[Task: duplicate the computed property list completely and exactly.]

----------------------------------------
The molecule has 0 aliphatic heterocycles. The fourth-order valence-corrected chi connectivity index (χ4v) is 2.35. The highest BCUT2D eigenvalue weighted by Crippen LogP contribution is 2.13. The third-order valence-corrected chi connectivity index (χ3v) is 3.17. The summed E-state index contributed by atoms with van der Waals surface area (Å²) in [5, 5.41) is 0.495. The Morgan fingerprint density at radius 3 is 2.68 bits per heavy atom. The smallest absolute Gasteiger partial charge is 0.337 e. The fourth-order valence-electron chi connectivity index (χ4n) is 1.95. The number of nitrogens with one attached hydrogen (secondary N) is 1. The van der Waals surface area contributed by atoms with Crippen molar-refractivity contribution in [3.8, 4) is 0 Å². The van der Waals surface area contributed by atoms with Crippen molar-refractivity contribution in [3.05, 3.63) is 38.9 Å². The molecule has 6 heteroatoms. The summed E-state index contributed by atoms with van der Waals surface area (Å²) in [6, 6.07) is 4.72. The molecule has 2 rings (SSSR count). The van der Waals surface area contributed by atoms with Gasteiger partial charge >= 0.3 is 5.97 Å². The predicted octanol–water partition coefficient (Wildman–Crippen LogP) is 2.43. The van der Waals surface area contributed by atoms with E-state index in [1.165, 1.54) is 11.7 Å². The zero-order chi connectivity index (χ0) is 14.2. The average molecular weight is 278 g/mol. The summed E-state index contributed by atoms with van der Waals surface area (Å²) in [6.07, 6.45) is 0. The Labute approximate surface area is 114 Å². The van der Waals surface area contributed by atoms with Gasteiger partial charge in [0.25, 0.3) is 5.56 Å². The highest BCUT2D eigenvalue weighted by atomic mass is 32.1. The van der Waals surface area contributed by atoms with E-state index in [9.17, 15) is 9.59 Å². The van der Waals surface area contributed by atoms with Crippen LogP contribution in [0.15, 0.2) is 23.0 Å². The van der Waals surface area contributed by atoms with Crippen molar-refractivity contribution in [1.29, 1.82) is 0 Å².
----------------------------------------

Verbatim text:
The molecule has 0 aliphatic heterocycles. The fourth-order valence-corrected chi connectivity index (χ4v) is 2.35. The highest BCUT2D eigenvalue weighted by Crippen LogP contribution is 2.13. The third-order valence-corrected chi connectivity index (χ3v) is 3.17. The summed E-state index contributed by atoms with van der Waals surface area (Å²) in [5, 5.41) is 0.495. The Morgan fingerprint density at radius 3 is 2.68 bits per heavy atom. The smallest absolute Gasteiger partial charge is 0.337 e. The fourth-order valence-electron chi connectivity index (χ4n) is 1.95. The number of nitrogens with one attached hydrogen (secondary N) is 1. The van der Waals surface area contributed by atoms with Crippen molar-refractivity contribution in [3.8, 4) is 0 Å². The van der Waals surface area contributed by atoms with Crippen molar-refractivity contribution in [3.05, 3.63) is 38.9 Å². The molecule has 6 heteroatoms. The summed E-state index contributed by atoms with van der Waals surface area (Å²) in [6, 6.07) is 4.72. The molecule has 2 rings (SSSR count). The van der Waals surface area contributed by atoms with Gasteiger partial charge >= 0.3 is 5.97 Å². The predicted octanol–water partition coefficient (Wildman–Crippen LogP) is 2.43. The van der Waals surface area contributed by atoms with E-state index in [1.165, 1.54) is 11.7 Å². The zero-order chi connectivity index (χ0) is 14.2. The average molecular weight is 278 g/mol. The summed E-state index contributed by atoms with van der Waals surface area (Å²) in [6.07, 6.45) is 0. The Labute approximate surface area is 114 Å². The van der Waals surface area contributed by atoms with Gasteiger partial charge in [0.25, 0.3) is 5.56 Å². The highest BCUT2D eigenvalue weighted by atomic mass is 32.1. The van der Waals surface area contributed by atoms with E-state index in [9.17, 15) is 9.59 Å². The van der Waals surface area contributed by atoms with Crippen LogP contribution in [0.15, 0.2) is 23.0 Å². The van der Waals surface area contributed by atoms with Crippen molar-refractivity contribution in [1.29, 1.82) is 0 Å².